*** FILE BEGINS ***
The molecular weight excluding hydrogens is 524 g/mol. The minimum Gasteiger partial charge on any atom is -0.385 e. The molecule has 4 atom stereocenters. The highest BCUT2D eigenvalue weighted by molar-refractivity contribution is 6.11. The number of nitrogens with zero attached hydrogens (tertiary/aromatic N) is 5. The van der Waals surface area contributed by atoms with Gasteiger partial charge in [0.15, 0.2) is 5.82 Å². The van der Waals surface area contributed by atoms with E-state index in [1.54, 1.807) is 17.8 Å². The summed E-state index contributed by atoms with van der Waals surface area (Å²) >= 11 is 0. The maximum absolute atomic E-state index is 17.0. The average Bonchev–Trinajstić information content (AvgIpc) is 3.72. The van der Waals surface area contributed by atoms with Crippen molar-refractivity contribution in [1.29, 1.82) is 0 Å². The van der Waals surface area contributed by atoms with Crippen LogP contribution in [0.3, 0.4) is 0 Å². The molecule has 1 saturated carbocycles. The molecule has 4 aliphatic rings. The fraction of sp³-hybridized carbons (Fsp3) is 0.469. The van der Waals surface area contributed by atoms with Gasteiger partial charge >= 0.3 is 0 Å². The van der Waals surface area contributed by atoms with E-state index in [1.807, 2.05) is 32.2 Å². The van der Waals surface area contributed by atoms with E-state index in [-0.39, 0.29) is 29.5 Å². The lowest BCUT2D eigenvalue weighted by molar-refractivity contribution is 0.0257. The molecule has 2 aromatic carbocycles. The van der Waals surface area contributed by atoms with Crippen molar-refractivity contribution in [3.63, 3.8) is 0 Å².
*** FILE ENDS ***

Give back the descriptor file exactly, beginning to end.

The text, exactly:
The molecular weight excluding hydrogens is 524 g/mol. The minimum Gasteiger partial charge on any atom is -0.385 e. The molecule has 4 atom stereocenters. The highest BCUT2D eigenvalue weighted by molar-refractivity contribution is 6.11. The number of nitrogens with zero attached hydrogens (tertiary/aromatic N) is 5. The van der Waals surface area contributed by atoms with Gasteiger partial charge in [0.15, 0.2) is 5.82 Å². The van der Waals surface area contributed by atoms with E-state index in [1.54, 1.807) is 17.8 Å². The summed E-state index contributed by atoms with van der Waals surface area (Å²) >= 11 is 0. The maximum absolute atomic E-state index is 17.0. The average Bonchev–Trinajstić information content (AvgIpc) is 3.72. The van der Waals surface area contributed by atoms with Crippen molar-refractivity contribution in [1.29, 1.82) is 0 Å². The van der Waals surface area contributed by atoms with Crippen LogP contribution in [0.3, 0.4) is 0 Å². The molecule has 1 saturated carbocycles. The molecule has 4 aliphatic rings. The fraction of sp³-hybridized carbons (Fsp3) is 0.469. The van der Waals surface area contributed by atoms with Gasteiger partial charge >= 0.3 is 0 Å². The van der Waals surface area contributed by atoms with E-state index in [1.807, 2.05) is 32.2 Å². The van der Waals surface area contributed by atoms with E-state index in [-0.39, 0.29) is 29.5 Å². The lowest BCUT2D eigenvalue weighted by molar-refractivity contribution is 0.0257. The molecule has 2 aromatic carbocycles. The van der Waals surface area contributed by atoms with Crippen molar-refractivity contribution in [3.63, 3.8) is 0 Å².